Vortex: Gaspar Noé’s hardest-hitting film to date

The enfant terrible’s study of dementia is as disturbing as any of his earlier films

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Director: Gaspar Noé
Cert: 16
Genre: Drama
Starring: Dario Argento, Françoise Lebrun, Alex Lutz
Running Time: 2 hrs 22 mins

Gaspar Noé exploded on to the cinematic landscape in the late 1990s with a series of confrontational, maximalist films. The most terrible of the enfants terribles behind the New French Extremity – the banner that ushered in such shockers as Virginie Despentes and Coralie Trinh Thi’s Baise-moi and Christophe Honoré’s Ma Mère – Noé has consistently provoked audiences with such indelible scenes as the 10-minute rape sequence in Irréversible, the 3D ejaculation and unsimulated sex of 2015’s Love, and the queasy incest of Enter the Void.

Vortex is the auteur’s most impactful film to date, even if it depicts nothing as disquieting as a face being smashed in with a fire extinguisher (Irréversible again). It is, rather, a meaningful engagement with elder care, dementia and mortality, born of the director’s own experiences with his mother and his near-fatal brain haemorrhage in early 2020.

Using split screen, Vortex establishes the isolated rhythms of an elderly couple, achieving startlingly new results with old tricks. Benoît Debie’s cinematography, additionally, boxes its characters as a coffin might.

We never learn their names. He (Argento) is an intellectual and critic writing a book about dreams and cinema, and suffering from an unspecified heart condition, which he chooses to ignore. His wife (Lebrun) is a former psychiatrist, who, in the fog of Alzheimer’s, continues to write dangerously potent prescriptions for herself and her husband. His mind, as his detailed phone conversations indicate, is all-encompassing, while she is losing all her mental faculties. Their only son, Stéphane (Alex Lutz), tries to help, but he’s a recovering addict with a young son of his own, and his parents are unwilling to leave their apartment for assisted living elsewhere. Their discussions on better living arrangements go nowhere.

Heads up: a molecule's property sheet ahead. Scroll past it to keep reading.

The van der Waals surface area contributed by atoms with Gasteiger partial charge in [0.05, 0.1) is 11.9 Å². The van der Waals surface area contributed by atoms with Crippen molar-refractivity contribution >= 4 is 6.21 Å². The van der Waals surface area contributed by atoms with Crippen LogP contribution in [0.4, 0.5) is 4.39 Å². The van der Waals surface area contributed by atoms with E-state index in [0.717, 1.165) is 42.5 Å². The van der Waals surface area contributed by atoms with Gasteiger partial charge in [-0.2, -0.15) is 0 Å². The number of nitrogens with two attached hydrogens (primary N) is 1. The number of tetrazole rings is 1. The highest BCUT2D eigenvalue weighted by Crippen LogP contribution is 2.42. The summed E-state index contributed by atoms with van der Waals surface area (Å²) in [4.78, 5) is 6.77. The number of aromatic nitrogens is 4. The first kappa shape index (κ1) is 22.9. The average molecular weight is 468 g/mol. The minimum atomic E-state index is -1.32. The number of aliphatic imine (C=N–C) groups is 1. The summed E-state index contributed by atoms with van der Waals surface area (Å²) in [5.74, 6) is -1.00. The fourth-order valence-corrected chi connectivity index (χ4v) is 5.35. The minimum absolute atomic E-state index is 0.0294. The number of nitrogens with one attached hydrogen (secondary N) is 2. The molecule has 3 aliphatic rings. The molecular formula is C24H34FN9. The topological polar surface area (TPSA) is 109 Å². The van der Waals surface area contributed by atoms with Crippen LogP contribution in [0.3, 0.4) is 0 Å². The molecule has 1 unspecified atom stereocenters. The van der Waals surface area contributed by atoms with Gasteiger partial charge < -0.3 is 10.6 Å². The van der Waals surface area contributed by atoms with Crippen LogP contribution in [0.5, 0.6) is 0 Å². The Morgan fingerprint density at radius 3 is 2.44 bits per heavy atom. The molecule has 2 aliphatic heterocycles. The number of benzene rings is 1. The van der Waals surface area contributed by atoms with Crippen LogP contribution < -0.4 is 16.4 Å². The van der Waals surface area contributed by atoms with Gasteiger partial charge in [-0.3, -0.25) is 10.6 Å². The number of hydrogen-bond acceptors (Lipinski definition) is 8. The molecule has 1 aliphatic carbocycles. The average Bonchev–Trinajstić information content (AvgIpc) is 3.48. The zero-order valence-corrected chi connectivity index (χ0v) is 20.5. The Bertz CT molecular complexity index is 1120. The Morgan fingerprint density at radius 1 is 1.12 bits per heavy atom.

With no gore or fluids, Noé mines the horror of bodily decrepitude and forgetfulness. A visit to a nearby shop is a terrifying ordeal. “I’m sorry,” she tells her husband repeatedly, as if she no longer understands the meaning of those words or what she’s apologising for. There are thematic similarities with Michael Haneke’s Amour, in which Jean-Louis Trintignant and Emmanuelle Riva play an infirm couple, but Vortex is quite unlike anything we’ve seen – or felt – before.

In the 1990 novel Vineland, Thomas Pynchon referenced how murder shows and throwaway entertainments work to trivialise death, “the Big D”, as the author had it. Noé reconnects with mortality using a haunting visual device. Unnervingly naturalistic performances from two cinematic legends – the great Italian giallo master Dario Argento, the great Italian giallo master and the star of La Maman et La Putain – add to the sense of loss.